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Readiness for transition to adult care in adolescents and young adults with Turner syndrome

Authors
  • Sheanon, Nicole M.1, 2
  • Beal, Sarah J.1, 3
  • Kichler, Jessica C.4
  • Casnellie, Lori2
  • Backeljauw, Philippe1, 2
  • Corathers, Sarah1, 2
  • 1 University of Cincinnati College of Medicine, USA , (United States)
  • 2 Division of Endocrinology, Cincinnati Children’s Hospital Medical Center, USA , (United States)
  • 3 Division of Behavioral Medicine and Clinical Psychology, Cincinnati Children’s Hospital Medical Center, USA , (United States)
  • 4 Department of Psychology, Canada , (Canada)
Type
Published Article
Journal
Journal of Pediatric Endocrinology and Metabolism
Publisher
Walter de Gruyter GmbH
Publication Date
Aug 28, 2020
Volume
33
Issue
9
Pages
1165–1171
Identifiers
DOI: 10.1515/jpem-2020-0155
Source
De Gruyter
Keywords
License
Yellow

Abstract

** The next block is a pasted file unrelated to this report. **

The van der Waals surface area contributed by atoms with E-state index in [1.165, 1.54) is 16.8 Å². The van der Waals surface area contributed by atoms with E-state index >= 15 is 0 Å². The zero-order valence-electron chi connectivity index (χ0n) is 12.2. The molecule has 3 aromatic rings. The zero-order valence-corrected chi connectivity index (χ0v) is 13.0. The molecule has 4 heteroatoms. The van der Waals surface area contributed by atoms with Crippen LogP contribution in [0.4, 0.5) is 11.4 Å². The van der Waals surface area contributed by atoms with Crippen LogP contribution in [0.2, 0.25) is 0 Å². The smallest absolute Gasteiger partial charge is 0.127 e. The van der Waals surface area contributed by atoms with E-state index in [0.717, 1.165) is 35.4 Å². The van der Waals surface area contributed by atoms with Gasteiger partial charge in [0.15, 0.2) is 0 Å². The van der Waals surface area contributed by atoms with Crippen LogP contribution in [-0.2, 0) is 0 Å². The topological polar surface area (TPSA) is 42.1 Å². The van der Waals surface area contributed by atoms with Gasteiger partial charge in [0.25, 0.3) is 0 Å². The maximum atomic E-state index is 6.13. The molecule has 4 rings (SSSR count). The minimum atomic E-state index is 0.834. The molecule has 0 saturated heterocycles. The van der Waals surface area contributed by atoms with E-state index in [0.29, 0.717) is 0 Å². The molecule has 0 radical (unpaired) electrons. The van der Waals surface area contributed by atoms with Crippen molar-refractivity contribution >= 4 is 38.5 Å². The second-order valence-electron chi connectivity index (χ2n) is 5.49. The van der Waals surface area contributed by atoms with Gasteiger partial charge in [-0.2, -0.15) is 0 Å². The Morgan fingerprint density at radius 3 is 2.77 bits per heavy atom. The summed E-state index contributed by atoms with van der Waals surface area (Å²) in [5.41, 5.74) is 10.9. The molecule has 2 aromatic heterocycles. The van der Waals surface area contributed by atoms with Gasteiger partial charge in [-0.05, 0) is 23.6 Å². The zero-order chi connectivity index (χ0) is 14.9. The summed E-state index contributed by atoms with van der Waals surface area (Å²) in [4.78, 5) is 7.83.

Objectives Turner syndrome (TS) is a complex and chronic medical condition that requires lifelong subspecialty care. Effective transition preparation is needed for successful transfer from pediatric to adult care in order to avoid lapses in medical care, explore health issues such as fertility, and prepare caregivers as adolescents take over responsibility for their own care. The objective of this study was to evaluate accuracy of knowledge of personal medical history and screening guidelines in adolescents and young adults (AYA) with TS. Methods This was a prospective cross-sectional study of 35 AYA with TS of ages 13–22 years recruited from a tertiary care center. AYA completed questionnaires on personal medical history, knowledge of screening guidelines for TS, and the Transition Readiness Assessment Questionnaire (TRAQ). Results Eighty percent of AYA with TS were 100% accurate in reporting their personal medical history. Only one-third of AYA with TS were accurate about knowing screening guidelines for individuals with TS. Accuracy about knowing screening guidelines was significantly associated with TRAQ sum scores (r = 0.45, p < 0.05). However, there was no association between knowledge of personal medical history and TRAQ sum scores. Conclusions Transition readiness skills, TS-specific knowledge, and accurate awareness of health-care recommendations are related, yet distinct, constructs. Understanding of one’s personal medical history is not an adequate surrogate for transition readiness. Validated tools for general transition, like the TRAQ, can be used but need to be complemented by TS-specific assessments and content. Providers are encouraged to identify opportunities for clinical and educational interventions well in advance of starting transfer to adult care.

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